Federal and state governments have cracked down on misclassification in formal audits, and plaintiff attorneys are increasingly filing class-action lawsuits against employers in all industries, challenging the classification of many groups of employees, including installers, drivers, sales representatives and others, seeking to prove they are in fact employees entitled to employment benefits.

Government intervention and private litigation are costly

Independent contractor status removes the worker from company payroll, where taxes are automatically withheld. Thus, the federal government has a vested interest in ensuring workers are not misclassified. The Internal Revenue Service and the DOL are – and have been more and more in recent years – cracking down on the misclassification of workers as independent contractors. These agencies have entered into agreements with numerous states to coordinate enforcement efforts. The ultimate goal is to increase compliance and boost tax collection. The DOL claims that it has recovered millions of dollars in back pay over the past few years.

Many states have also implemented their own task forces to sniff out and scrutinize employers that are misclassifying workers. In the past year alone, Colorado created a task force to investigate and combat the misclassification of construction industry employees as independent contractors. Additionally, several states, such as Delaware, New York, Illinois, Maine, Maryland, New Jersey and Pennsylvania, have worker misclassification laws targeted directly at the construction industry.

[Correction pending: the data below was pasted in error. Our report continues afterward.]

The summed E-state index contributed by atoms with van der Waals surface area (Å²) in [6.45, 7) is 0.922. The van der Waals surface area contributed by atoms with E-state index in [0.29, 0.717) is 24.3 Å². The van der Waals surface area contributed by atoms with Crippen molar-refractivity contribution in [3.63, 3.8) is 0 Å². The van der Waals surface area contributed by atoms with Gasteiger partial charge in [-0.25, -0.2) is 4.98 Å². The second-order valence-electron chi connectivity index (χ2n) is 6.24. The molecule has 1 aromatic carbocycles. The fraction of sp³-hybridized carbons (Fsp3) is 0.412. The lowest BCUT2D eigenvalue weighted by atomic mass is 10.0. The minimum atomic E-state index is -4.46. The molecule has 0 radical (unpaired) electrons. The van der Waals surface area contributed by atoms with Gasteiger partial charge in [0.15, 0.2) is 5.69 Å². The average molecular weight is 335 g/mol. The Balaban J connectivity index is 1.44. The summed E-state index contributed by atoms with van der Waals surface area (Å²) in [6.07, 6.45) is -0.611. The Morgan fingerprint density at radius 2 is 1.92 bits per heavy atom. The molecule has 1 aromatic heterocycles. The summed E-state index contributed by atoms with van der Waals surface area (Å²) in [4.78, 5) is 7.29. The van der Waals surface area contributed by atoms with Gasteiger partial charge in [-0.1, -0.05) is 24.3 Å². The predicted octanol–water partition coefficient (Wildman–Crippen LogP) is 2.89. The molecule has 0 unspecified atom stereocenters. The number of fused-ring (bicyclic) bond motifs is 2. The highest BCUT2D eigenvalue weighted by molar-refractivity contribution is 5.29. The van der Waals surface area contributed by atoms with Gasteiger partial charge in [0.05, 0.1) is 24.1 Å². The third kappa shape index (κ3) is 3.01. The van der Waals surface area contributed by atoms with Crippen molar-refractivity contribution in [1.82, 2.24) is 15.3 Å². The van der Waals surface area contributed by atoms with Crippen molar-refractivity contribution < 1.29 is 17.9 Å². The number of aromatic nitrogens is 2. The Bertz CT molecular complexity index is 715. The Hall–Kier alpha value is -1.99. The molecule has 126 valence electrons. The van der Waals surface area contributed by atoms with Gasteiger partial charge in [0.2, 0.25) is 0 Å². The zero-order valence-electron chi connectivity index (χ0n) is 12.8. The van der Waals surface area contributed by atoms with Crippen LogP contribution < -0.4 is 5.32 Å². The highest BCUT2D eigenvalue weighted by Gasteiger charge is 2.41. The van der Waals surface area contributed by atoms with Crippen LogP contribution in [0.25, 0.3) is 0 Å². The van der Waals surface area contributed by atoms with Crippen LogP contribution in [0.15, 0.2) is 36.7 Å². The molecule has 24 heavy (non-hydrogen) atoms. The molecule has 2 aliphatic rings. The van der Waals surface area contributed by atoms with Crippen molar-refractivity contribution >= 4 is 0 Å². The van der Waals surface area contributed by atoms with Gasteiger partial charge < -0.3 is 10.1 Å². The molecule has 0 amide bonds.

Governmental action is not the only concern for employers, as they can also be subjected to costly private lawsuits. Some lawsuits that challenge a worker’s employee status are brought by just one claimant; others, however, are brought by many individuals who join their allegations together in a complaint brought as a Fair Labor Standards Act collective action, as a class action under another law, or as both. Of course, not all claims succeed, but all will require employers to spend time and resources defending against the allegations.